|Page 15:||"In twenty-three years of litigation [Lincoln] never defended a runaway slave, but he did defend a slaveowner." The reference to defending a slaveowner is to the notorious Matson case, in which Lincoln represented (as an assistant) a Kentuckian who owned land in Illinois which he worked with the help of some slaves he brought over from Kentucky for part of the year. There is no denying that this case causes some embarassment to those who hold Lincoln in high esteem, but the fact is that Lincoln did defend a black woman, Nance, who was accused of being a slave (Bailey v. Cromwell, 4 Ill. 71 ); strictly speaking, Lincoln did not represent Nance, he simply demonstrated that her alleged owner could not establish that she had ever been a slave, thus legally establishing her as a free person under Illinois law. While DiLorenzo's assertion, "he never defended a runaway slave," may be, strictly speaking, true, to omit the Nance case in this discussion is shoddy scholarship. Perhaps the best comment on this comes from Lincoln scholar David Herbert Donald: "Neither the Matson case nor the Cromwell case should be taken as an indication of Lincoln's views on slavery; his business was law, not morality."|
|Page 17:||(First edition)
"Some ten years later, December 1, 1862, in a
message to Congress, Lincoln reiterated his earlier
assertions: 'I cannot make it better known than it
already is, that I strongly favor colonization.'"
(The second edition uses the same language.)
In a document dedicated to highlighting the flaws and inaccuracies of another's work, it behooves me to own up to my own mistakes. Quite simply, my original comments on this point were inaccurate. Because of this, and because the anonymous website devotes so much space to its criticism of this point, I'll make my correction in some detail.
Lincoln apparently was still interested in colonization the summer after he wrote the above comments, for he discussed it with a delegation of free black pastors who visited the White House in 1863. However, by July 1st, 1864, his secretary, John Hay, was writing in his diary that Lincoln had "sloughed off" colonization, indicating that it was fading in its interest. In the meantime, a pilot effort had been launched in the Chiriqui region of Central America and another one on the island of Hispanola, in what is now Haiti. A detailed discussion of either of these ventures is simply not appropriate in this setting.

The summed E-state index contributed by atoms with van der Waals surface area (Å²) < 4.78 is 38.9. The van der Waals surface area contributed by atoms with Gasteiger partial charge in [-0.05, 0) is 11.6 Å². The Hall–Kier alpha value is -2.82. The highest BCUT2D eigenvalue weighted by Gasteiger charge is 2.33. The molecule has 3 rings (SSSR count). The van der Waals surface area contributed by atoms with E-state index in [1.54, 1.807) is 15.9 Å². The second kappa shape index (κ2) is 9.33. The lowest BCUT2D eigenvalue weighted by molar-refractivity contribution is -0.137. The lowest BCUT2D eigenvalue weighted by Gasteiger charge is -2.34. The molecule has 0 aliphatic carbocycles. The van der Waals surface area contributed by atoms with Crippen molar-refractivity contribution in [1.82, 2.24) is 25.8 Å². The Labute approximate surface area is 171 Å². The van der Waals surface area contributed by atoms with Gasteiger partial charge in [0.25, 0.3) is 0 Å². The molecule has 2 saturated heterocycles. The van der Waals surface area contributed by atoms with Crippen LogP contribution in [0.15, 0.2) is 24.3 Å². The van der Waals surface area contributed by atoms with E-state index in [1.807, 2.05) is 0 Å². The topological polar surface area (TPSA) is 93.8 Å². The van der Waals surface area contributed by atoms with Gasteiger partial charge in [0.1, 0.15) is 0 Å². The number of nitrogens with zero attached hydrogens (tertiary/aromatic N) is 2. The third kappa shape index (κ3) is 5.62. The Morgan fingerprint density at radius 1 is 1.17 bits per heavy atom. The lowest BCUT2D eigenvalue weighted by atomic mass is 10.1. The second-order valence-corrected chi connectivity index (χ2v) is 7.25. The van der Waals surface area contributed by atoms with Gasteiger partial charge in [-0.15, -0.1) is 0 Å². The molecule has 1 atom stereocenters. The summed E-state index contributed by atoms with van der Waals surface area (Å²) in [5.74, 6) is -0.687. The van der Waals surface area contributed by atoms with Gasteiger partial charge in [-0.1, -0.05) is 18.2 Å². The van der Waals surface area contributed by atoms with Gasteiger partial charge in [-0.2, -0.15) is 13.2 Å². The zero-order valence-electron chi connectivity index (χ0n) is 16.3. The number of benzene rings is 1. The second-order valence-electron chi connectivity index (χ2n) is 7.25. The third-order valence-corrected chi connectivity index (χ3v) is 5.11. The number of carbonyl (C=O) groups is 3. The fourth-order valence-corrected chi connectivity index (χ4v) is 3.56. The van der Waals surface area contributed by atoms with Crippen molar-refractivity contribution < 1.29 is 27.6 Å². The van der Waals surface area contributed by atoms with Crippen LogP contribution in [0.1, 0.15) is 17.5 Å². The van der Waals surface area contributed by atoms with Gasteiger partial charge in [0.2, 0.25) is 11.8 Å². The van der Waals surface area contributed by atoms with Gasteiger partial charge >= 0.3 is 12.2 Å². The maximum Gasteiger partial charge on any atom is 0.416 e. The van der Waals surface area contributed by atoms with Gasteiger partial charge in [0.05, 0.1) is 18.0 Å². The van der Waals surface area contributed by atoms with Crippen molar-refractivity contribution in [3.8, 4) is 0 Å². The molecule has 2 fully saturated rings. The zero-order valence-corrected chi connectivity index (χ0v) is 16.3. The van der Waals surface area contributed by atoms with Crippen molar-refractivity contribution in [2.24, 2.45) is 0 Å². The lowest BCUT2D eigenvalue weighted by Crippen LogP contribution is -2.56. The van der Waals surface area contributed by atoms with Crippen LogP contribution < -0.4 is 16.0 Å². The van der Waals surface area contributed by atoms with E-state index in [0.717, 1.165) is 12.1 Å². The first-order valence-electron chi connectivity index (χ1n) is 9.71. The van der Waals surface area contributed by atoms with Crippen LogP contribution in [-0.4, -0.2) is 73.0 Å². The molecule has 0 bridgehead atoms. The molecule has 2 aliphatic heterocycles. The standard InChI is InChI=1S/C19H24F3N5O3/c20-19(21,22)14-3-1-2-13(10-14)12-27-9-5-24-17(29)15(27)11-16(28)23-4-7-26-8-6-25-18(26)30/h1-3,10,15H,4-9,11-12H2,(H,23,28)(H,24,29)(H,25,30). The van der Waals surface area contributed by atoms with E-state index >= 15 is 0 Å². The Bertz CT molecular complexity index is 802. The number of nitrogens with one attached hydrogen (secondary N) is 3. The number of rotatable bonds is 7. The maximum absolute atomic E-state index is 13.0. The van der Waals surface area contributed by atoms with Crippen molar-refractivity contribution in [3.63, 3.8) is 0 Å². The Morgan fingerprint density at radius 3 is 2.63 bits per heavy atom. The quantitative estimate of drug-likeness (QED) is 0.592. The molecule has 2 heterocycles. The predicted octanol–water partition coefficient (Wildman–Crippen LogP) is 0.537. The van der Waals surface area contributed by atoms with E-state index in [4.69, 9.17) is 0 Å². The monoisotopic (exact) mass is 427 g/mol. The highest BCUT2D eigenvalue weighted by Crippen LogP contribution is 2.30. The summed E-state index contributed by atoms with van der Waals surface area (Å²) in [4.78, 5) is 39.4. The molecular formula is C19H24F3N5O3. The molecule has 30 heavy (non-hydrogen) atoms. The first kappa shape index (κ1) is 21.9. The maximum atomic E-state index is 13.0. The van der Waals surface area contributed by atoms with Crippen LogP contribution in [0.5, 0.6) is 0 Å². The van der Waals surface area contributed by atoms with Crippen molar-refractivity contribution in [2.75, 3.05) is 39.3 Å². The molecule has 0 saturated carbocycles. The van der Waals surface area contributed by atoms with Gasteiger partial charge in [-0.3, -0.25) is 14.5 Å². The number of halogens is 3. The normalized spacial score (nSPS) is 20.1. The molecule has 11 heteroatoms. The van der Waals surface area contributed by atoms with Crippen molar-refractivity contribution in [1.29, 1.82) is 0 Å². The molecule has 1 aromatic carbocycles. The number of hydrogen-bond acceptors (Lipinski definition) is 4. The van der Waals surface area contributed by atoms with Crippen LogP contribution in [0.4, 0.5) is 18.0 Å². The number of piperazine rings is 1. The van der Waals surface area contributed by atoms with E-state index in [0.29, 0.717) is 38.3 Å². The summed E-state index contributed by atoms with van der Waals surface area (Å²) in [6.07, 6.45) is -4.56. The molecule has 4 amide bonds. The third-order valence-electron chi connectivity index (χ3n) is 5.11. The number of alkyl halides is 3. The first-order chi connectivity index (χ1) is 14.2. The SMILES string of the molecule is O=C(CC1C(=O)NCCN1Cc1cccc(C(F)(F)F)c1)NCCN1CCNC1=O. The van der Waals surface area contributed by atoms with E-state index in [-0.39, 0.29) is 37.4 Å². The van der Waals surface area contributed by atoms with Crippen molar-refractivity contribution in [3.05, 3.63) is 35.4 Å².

The criticizing website refers to an account by Union general Benjamin Butler which suggests that, as late as April, 1865, Lincoln was still interested in colonization. Unfortunately for the anonymous website author, Mark Neely has demolished Butler's credibility in an article in Civil War History ("Abraham Lincoln and black colonization: Ben Butler's spurious testimony," Civil War History, vol. 25, no. 1 (1979), pp. 77-83.). The short version is that Butler was making things up when he wrote his memoirs.
DiLorenzo makes a big issue of Lincoln's support for colonization, but he overlooks its disappearance from his agenda. A true scholar would not do that, but a political polemicist might. DiLorenzo (and many others) also ignores the fact that Lincoln was not the least bit interested in forcibly deporting people, but in allowing for voluntary emigration, not because he didn't want blacks in the country, but because he feared for how the two groups (blacks and whites) would get along.
A list of good scholarly articles on Lincoln and colonization follows:
Paul Scheips, "Lincoln and the Chiriqui Colonization Project," Journal of Negro History, vol. 37, no. 4 (1952), pp. 418-453.
Gabor S. Boritt, "The Voyage to the Colony of Lincolnia," Historian, vol. 37, no. 4 (1975), pp. 619-631.
N. Andrew N. Cleven, "Some Plans for Colonizing Liberated Negro Slaves in Hispanic America," Journal of Negro History, vol. 11, no. 1 (1926), pp. 35-49.